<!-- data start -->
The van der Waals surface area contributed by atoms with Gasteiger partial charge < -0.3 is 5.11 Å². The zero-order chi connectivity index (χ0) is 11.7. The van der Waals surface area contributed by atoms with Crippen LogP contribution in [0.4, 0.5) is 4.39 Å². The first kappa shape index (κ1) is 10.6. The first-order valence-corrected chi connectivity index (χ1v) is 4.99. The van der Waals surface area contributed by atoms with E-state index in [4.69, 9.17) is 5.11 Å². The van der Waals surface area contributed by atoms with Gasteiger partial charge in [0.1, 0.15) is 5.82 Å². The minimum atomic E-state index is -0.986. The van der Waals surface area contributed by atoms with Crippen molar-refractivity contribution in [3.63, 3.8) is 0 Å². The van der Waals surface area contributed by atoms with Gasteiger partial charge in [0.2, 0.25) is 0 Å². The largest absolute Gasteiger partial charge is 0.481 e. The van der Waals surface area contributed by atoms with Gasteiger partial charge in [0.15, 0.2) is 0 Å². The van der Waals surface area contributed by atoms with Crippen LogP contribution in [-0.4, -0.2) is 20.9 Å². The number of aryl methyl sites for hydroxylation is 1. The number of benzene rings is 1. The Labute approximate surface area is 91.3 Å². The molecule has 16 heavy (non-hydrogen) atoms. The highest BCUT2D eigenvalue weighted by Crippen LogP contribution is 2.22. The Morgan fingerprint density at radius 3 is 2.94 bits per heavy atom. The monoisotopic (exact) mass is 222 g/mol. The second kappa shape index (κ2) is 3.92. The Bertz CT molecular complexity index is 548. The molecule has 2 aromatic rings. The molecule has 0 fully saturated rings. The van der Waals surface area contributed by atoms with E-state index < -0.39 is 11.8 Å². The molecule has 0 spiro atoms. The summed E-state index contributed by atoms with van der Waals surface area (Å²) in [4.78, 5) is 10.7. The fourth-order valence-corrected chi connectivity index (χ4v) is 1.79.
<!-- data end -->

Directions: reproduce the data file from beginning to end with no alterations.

The van der Waals surface area contributed by atoms with Gasteiger partial charge < -0.3 is 5.11 Å². The zero-order chi connectivity index (χ0) is 11.7. The van der Waals surface area contributed by atoms with Crippen LogP contribution in [0.4, 0.5) is 4.39 Å². The first kappa shape index (κ1) is 10.6. The first-order valence-corrected chi connectivity index (χ1v) is 4.99. The van der Waals surface area contributed by atoms with E-state index in [4.69, 9.17) is 5.11 Å². The van der Waals surface area contributed by atoms with Gasteiger partial charge in [0.1, 0.15) is 5.82 Å². The minimum atomic E-state index is -0.986. The van der Waals surface area contributed by atoms with Crippen molar-refractivity contribution in [3.63, 3.8) is 0 Å². The van der Waals surface area contributed by atoms with Gasteiger partial charge in [0.2, 0.25) is 0 Å². The largest absolute Gasteiger partial charge is 0.481 e. The van der Waals surface area contributed by atoms with Gasteiger partial charge in [0.15, 0.2) is 0 Å². The van der Waals surface area contributed by atoms with Crippen LogP contribution in [-0.4, -0.2) is 20.9 Å². The number of aryl methyl sites for hydroxylation is 1. The number of benzene rings is 1. The Labute approximate surface area is 91.3 Å². The molecule has 16 heavy (non-hydrogen) atoms. The highest BCUT2D eigenvalue weighted by Crippen LogP contribution is 2.22. The Morgan fingerprint density at radius 3 is 2.94 bits per heavy atom. The monoisotopic (exact) mass is 222 g/mol. The second kappa shape index (κ2) is 3.92. The Bertz CT molecular complexity index is 548. The molecule has 2 aromatic rings. The molecule has 0 fully saturated rings. The van der Waals surface area contributed by atoms with E-state index < -0.39 is 11.8 Å². The molecule has 0 spiro atoms. The summed E-state index contributed by atoms with van der Waals surface area (Å²) in [4.78, 5) is 10.7. The fourth-order valence-corrected chi connectivity index (χ4v) is 1.79.